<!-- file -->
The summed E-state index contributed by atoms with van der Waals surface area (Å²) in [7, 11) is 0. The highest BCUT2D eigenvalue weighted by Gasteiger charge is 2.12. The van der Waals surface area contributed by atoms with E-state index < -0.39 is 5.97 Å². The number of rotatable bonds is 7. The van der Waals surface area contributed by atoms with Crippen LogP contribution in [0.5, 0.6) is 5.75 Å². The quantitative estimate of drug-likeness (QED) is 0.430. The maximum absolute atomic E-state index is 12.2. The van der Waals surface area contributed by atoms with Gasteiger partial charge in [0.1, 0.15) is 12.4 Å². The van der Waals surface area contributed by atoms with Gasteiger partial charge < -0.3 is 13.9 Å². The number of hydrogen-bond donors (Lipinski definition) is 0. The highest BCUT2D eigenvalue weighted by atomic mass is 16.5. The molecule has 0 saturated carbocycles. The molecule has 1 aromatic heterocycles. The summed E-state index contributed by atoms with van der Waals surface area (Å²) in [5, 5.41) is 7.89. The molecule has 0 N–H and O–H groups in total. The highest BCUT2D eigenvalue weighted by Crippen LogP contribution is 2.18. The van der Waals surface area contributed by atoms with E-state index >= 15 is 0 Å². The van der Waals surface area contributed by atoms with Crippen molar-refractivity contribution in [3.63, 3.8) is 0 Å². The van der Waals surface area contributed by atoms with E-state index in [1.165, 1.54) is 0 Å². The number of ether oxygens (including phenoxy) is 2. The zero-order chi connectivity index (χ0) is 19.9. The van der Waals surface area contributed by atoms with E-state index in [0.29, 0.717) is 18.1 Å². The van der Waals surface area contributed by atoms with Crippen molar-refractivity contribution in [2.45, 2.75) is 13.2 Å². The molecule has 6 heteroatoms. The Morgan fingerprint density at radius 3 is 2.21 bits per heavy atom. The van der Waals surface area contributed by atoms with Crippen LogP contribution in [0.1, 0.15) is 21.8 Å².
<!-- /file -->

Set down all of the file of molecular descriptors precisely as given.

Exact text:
The summed E-state index contributed by atoms with van der Waals surface area (Å²) in [7, 11) is 0. The highest BCUT2D eigenvalue weighted by Gasteiger charge is 2.12. The van der Waals surface area contributed by atoms with E-state index < -0.39 is 5.97 Å². The number of rotatable bonds is 7. The van der Waals surface area contributed by atoms with Crippen LogP contribution in [0.5, 0.6) is 5.75 Å². The quantitative estimate of drug-likeness (QED) is 0.430. The maximum absolute atomic E-state index is 12.2. The van der Waals surface area contributed by atoms with Gasteiger partial charge in [0.1, 0.15) is 12.4 Å². The van der Waals surface area contributed by atoms with Gasteiger partial charge < -0.3 is 13.9 Å². The number of hydrogen-bond donors (Lipinski definition) is 0. The highest BCUT2D eigenvalue weighted by atomic mass is 16.5. The molecule has 0 saturated carbocycles. The molecule has 1 aromatic heterocycles. The summed E-state index contributed by atoms with van der Waals surface area (Å²) in [5, 5.41) is 7.89. The molecule has 0 N–H and O–H groups in total. The highest BCUT2D eigenvalue weighted by Crippen LogP contribution is 2.18. The van der Waals surface area contributed by atoms with E-state index >= 15 is 0 Å². The van der Waals surface area contributed by atoms with Crippen molar-refractivity contribution in [3.63, 3.8) is 0 Å². The van der Waals surface area contributed by atoms with E-state index in [1.165, 1.54) is 0 Å². The number of ether oxygens (including phenoxy) is 2. The zero-order chi connectivity index (χ0) is 19.9. The van der Waals surface area contributed by atoms with E-state index in [0.29, 0.717) is 18.1 Å². The van der Waals surface area contributed by atoms with Crippen molar-refractivity contribution in [2.45, 2.75) is 13.2 Å². The molecule has 6 heteroatoms. The Morgan fingerprint density at radius 3 is 2.21 bits per heavy atom. The van der Waals surface area contributed by atoms with Crippen LogP contribution in [0.1, 0.15) is 21.8 Å².